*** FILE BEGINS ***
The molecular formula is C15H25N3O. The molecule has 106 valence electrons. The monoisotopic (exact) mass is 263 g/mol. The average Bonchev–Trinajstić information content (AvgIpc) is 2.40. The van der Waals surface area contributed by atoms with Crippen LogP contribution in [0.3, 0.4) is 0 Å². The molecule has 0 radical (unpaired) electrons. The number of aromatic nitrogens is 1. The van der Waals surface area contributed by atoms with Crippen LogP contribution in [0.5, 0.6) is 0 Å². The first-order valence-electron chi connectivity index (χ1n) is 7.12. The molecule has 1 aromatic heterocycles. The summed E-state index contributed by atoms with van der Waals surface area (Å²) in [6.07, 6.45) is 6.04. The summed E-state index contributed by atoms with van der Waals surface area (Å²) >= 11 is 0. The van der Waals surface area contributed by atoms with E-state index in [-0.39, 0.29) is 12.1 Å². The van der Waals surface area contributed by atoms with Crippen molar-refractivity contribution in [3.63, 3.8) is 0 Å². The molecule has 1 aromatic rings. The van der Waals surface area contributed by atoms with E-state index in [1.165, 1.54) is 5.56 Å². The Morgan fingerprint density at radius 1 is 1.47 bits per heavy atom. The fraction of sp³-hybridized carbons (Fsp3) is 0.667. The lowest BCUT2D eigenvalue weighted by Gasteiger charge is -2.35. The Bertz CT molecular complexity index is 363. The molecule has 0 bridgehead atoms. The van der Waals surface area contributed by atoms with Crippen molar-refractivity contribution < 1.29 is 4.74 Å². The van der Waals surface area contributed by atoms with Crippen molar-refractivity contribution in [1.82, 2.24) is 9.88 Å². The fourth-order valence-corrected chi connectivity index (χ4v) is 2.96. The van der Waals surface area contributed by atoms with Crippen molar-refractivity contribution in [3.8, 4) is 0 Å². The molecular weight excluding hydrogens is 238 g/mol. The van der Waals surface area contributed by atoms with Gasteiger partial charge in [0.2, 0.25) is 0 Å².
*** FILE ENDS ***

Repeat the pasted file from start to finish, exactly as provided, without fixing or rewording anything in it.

The molecular formula is C15H25N3O. The molecule has 106 valence electrons. The monoisotopic (exact) mass is 263 g/mol. The average Bonchev–Trinajstić information content (AvgIpc) is 2.40. The van der Waals surface area contributed by atoms with Crippen LogP contribution in [0.3, 0.4) is 0 Å². The molecule has 0 radical (unpaired) electrons. The number of aromatic nitrogens is 1. The van der Waals surface area contributed by atoms with Crippen LogP contribution in [0.5, 0.6) is 0 Å². The first-order valence-electron chi connectivity index (χ1n) is 7.12. The molecule has 1 aromatic heterocycles. The summed E-state index contributed by atoms with van der Waals surface area (Å²) in [6.07, 6.45) is 6.04. The summed E-state index contributed by atoms with van der Waals surface area (Å²) >= 11 is 0. The van der Waals surface area contributed by atoms with E-state index in [-0.39, 0.29) is 12.1 Å². The van der Waals surface area contributed by atoms with Crippen molar-refractivity contribution in [3.63, 3.8) is 0 Å². The molecule has 1 aromatic rings. The van der Waals surface area contributed by atoms with E-state index in [1.165, 1.54) is 5.56 Å². The Morgan fingerprint density at radius 1 is 1.47 bits per heavy atom. The fraction of sp³-hybridized carbons (Fsp3) is 0.667. The lowest BCUT2D eigenvalue weighted by Gasteiger charge is -2.35. The Bertz CT molecular complexity index is 363. The molecule has 0 bridgehead atoms. The van der Waals surface area contributed by atoms with Crippen molar-refractivity contribution < 1.29 is 4.74 Å². The van der Waals surface area contributed by atoms with Crippen molar-refractivity contribution in [1.82, 2.24) is 9.88 Å². The fourth-order valence-corrected chi connectivity index (χ4v) is 2.96. The van der Waals surface area contributed by atoms with Crippen molar-refractivity contribution in [3.8, 4) is 0 Å². The molecular weight excluding hydrogens is 238 g/mol. The van der Waals surface area contributed by atoms with Gasteiger partial charge in [0.2, 0.25) is 0 Å².